Open Post | The Funeral of the Duke of Edinburgh

The Duke of Edinburgh passed away peacefully last week at Windsor Castle a few months before his 100th Birthday, and will have his Funeral at St George’s Chapel in Windsor today! In keeping with the importance of this event, we have decided to create an open post with all the details, links and livestreams from the event, along with live updates, which will keep all of you updated in the time before we post the detailed article about the Funeral!

UPDATE: Click HERE to take a look at the detailed article about the Funeral!

Live Updates

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The Death of the Duke of Edinburgh | Royal Family Tributes to the Duke of EdinburghForeign Royal Condolences on the Death of the Duke of Edinburgh | 99 Facts about the Duke of Edinburgh

Live Streams

Details

The Duke of Edinburgh’s Funeral will be a “Ceremonial Royal Funeral”, the same as that of Queen Elizabeth The Queen Mother. It will not be a “State Funeral” – something that is generally reserved for Monarchs. The Dean of Windsor will conduct the Funeral Service and the Archbishop of Canterbury will pronounce the Blessing. Due to the current public health guidelines, some elements of the Funeral plan have been modified, although the day will still be very much in line with His Royal Highness’s wishes. The Funeral will be broadcast live on TV and radio to allow people around the world to take part in mourning The Duke.

Running Order

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At 2:40pm on Saturday April 17, the coffin will emerge from the State Entrance of Windsor Castle into the Quadrangle, followed by the members of the Royal Family who will be walking in the procession. All those in the Quadrangle will give the coffin a Royal Salute before the coffin is placed onto the bespoke Land Rover designed by the Duke and prepared for his Funeral. The Queen will depart from the Sovereign’s Entrance in the State Bentley.

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The Procession will move towards St. George’s Chapel, through Engine Court, Chapel Hill Parade Ground and into Horseshoe Cloister, arriving at the West Steps. The procession route will be lined by representatives from the Royal Navy, the Royal Marines, the Highlanders, and 4th Battalion Royal Regiment of Scotland and the Royal Air Force. Minute Guns will be fired by The King’s Troop Royal Horse Artillery from the East Lawn of Windsor Castle for the duration of the Procession. The Curfew Tower Bell will also toll.

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The members of the Royal Family who will follow on foot behind the coffin are:

The Princess Royal  The Prince of Wales

The Earl of Wessex and Forfar   The Duke of York

The Duke of Sussex   Peter Phillips   The Duke of Cambridge

Vice Admiral Sir Tim Laurence   The Earl of Snowdon

The National Anthem will play as the coffin arrives at Horseshoe Cloister, to met by representatives from the Commonwealth and a Dismounted Detachment of the Household Cavalry. The Bearer Party will carry the coffin up the West Steps of the Chapel before pausing for a National Minute Silence at 3pm. The Dean of Windsor and the Archbishop of Canterbury will then receive the coffin. As the doors to St. George’s Chapel close, the Royal Navy Piping Party will pipe the ‘Carry On’.

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The following Members of the Royal Family will attend the Funeral Service in the Chapel:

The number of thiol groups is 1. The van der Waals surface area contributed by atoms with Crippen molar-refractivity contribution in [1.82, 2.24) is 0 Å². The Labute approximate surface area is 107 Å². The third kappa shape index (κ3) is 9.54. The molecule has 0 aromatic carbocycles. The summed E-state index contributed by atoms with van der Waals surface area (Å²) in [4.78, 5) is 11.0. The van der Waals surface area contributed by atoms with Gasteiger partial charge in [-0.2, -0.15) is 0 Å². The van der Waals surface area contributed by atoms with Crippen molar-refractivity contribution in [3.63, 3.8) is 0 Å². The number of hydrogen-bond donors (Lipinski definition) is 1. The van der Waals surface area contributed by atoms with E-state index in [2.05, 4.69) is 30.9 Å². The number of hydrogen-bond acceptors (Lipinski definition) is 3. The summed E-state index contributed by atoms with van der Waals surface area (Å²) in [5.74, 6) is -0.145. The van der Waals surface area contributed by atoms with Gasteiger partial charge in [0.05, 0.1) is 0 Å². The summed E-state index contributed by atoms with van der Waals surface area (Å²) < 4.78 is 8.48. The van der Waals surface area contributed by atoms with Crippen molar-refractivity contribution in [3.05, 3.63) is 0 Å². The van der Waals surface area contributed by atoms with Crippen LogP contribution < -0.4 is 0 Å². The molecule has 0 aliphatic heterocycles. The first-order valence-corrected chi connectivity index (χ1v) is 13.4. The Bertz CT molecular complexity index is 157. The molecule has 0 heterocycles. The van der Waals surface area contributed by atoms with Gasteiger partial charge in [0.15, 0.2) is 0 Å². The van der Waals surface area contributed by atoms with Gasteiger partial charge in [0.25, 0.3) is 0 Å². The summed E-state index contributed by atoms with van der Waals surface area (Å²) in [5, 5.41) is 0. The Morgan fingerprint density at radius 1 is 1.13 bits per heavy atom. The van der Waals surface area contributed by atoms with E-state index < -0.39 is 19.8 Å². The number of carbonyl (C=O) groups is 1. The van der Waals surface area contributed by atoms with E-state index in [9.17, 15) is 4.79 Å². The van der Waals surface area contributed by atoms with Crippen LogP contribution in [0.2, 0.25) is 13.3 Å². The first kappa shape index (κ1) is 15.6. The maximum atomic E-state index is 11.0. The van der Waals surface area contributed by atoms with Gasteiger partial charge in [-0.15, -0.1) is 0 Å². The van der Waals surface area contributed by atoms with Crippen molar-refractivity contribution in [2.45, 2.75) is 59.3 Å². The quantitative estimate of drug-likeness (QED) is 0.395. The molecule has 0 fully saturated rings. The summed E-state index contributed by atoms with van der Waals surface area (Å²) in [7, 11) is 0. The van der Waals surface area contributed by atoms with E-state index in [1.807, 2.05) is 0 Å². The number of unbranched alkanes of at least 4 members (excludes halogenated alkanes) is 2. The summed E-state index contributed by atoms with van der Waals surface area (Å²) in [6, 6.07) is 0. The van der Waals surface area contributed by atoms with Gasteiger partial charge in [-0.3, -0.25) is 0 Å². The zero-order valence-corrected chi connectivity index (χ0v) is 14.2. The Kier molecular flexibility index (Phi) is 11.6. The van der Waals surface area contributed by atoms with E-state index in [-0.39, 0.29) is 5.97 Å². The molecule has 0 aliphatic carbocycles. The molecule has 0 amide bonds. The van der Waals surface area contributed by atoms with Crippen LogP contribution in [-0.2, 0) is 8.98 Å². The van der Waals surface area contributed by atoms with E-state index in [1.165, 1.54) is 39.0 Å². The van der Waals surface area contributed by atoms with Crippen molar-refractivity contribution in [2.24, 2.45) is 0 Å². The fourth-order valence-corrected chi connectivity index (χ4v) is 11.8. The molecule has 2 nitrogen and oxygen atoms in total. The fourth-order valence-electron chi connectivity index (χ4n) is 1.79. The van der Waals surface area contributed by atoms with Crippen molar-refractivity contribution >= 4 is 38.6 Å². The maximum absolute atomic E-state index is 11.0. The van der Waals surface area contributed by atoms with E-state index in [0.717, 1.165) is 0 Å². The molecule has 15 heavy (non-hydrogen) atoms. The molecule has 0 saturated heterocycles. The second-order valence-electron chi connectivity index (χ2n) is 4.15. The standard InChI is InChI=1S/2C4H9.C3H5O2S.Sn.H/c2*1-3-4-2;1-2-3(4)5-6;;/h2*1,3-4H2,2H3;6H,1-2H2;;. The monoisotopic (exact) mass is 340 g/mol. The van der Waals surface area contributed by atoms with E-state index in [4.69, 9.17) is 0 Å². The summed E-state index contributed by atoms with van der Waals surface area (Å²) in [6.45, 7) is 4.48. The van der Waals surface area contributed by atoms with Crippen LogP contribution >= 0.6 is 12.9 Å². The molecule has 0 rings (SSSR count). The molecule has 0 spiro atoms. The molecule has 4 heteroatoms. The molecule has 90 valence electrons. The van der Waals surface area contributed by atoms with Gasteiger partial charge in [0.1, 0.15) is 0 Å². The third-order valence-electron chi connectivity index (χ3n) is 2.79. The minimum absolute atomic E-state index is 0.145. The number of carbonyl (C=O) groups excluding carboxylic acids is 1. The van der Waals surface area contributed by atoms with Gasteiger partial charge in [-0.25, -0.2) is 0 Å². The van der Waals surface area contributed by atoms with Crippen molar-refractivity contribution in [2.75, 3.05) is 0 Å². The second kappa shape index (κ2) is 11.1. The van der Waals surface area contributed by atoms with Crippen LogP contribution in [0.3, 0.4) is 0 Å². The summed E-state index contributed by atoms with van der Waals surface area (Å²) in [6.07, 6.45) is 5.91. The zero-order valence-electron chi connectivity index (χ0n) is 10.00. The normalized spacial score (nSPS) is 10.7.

The congregation will wear masks for the Service and Members of the Royal Family will wear Day Dress or Morning Coat with medals. During the Service, a small choir of four will sing pieces of music chosen by The Duke of Edinburgh. The choir will be located in the Nave, away from the seated congregation, and in line with public health guidelines there will be no congregational singing.

The Funeral Service will be conducted by the Dean of Windsor, and is expected to last for approximately 50 minutes. At the conclusion of the Service, The Duke of Edinburgh’s Coffin will be lowered into the Royal Vault. The Archbishop of Canterbury will pronounce the Blessing and the National Anthem will be sung by the Choir. Her Majesty The Queen, Members of the Royal Family and The Duke of Edinburgh’s Family will then depart the Chapel via Galilee Porch. The Order of Service.

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The Duke of Edinburgh personally selected the regalia that will be on the altar during the funeral and was all sewn on to nine cushions at St James’s Palace this week, alongside his British Royal Orders and Commonwealth Royal Orders, there is the Greek Order of the Redeemer and the Danish Order of the Elephant as well as his RAF wings and many Medals. The Orders on display will include the Order of the GarterOrder of the Thistle, Order of Merit, Royal Victorian OrderOrder of the Bath, Order of the British Empire, the Order of CanadaOrder of Military Merit (Canada)Order of Australia, and the Order of New Zealand.

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One thought on “Open Post | The Funeral of the Duke of Edinburgh

  1. This was one of the most simple and beautiful services I have ever watched. There were no eulogies and no superfluous elements whatsoever. Every aspect of it was elegant, intentional, and sober, inviting quiet reflection. It’s true that people would have wanted to be present and give their last respects in person, but that is the case for everyone in this pandemic. Even the Queen has to give way sometimes. However, even COVID restrictions were not able to mar this dignified farewell.

    Liked by 1 person

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